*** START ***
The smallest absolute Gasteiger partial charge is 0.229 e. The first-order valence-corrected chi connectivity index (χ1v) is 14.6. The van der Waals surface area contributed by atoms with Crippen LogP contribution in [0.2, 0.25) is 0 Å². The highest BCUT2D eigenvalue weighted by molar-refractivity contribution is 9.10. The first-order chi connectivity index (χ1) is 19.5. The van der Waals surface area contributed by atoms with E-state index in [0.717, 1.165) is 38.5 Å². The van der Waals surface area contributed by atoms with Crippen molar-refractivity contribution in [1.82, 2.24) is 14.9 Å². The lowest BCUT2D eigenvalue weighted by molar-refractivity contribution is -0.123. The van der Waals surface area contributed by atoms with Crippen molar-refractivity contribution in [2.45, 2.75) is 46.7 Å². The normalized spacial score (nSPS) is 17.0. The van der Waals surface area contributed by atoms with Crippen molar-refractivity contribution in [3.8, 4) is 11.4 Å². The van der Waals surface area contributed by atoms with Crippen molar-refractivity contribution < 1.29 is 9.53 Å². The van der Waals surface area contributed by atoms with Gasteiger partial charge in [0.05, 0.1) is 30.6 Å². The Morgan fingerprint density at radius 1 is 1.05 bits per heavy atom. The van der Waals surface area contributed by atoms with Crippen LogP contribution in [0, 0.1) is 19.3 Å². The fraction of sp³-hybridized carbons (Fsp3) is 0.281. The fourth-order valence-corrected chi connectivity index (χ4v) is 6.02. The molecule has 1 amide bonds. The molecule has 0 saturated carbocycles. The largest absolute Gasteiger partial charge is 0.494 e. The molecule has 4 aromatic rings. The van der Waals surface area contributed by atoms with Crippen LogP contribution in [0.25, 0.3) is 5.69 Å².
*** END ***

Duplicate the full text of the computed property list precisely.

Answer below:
The smallest absolute Gasteiger partial charge is 0.229 e. The first-order valence-corrected chi connectivity index (χ1v) is 14.6. The van der Waals surface area contributed by atoms with Crippen LogP contribution in [0.2, 0.25) is 0 Å². The highest BCUT2D eigenvalue weighted by molar-refractivity contribution is 9.10. The first-order chi connectivity index (χ1) is 19.5. The van der Waals surface area contributed by atoms with E-state index in [0.717, 1.165) is 38.5 Å². The van der Waals surface area contributed by atoms with Crippen molar-refractivity contribution in [1.82, 2.24) is 14.9 Å². The lowest BCUT2D eigenvalue weighted by molar-refractivity contribution is -0.123. The van der Waals surface area contributed by atoms with Crippen molar-refractivity contribution in [2.45, 2.75) is 46.7 Å². The normalized spacial score (nSPS) is 17.0. The van der Waals surface area contributed by atoms with Crippen molar-refractivity contribution in [3.8, 4) is 11.4 Å². The van der Waals surface area contributed by atoms with Crippen molar-refractivity contribution < 1.29 is 9.53 Å². The van der Waals surface area contributed by atoms with Gasteiger partial charge in [0.05, 0.1) is 30.6 Å². The Morgan fingerprint density at radius 1 is 1.05 bits per heavy atom. The van der Waals surface area contributed by atoms with Crippen LogP contribution in [0, 0.1) is 19.3 Å². The fraction of sp³-hybridized carbons (Fsp3) is 0.281. The fourth-order valence-corrected chi connectivity index (χ4v) is 6.02. The molecule has 1 amide bonds. The molecule has 0 saturated carbocycles. The largest absolute Gasteiger partial charge is 0.494 e. The molecule has 4 aromatic rings. The van der Waals surface area contributed by atoms with Crippen LogP contribution in [0.25, 0.3) is 5.69 Å².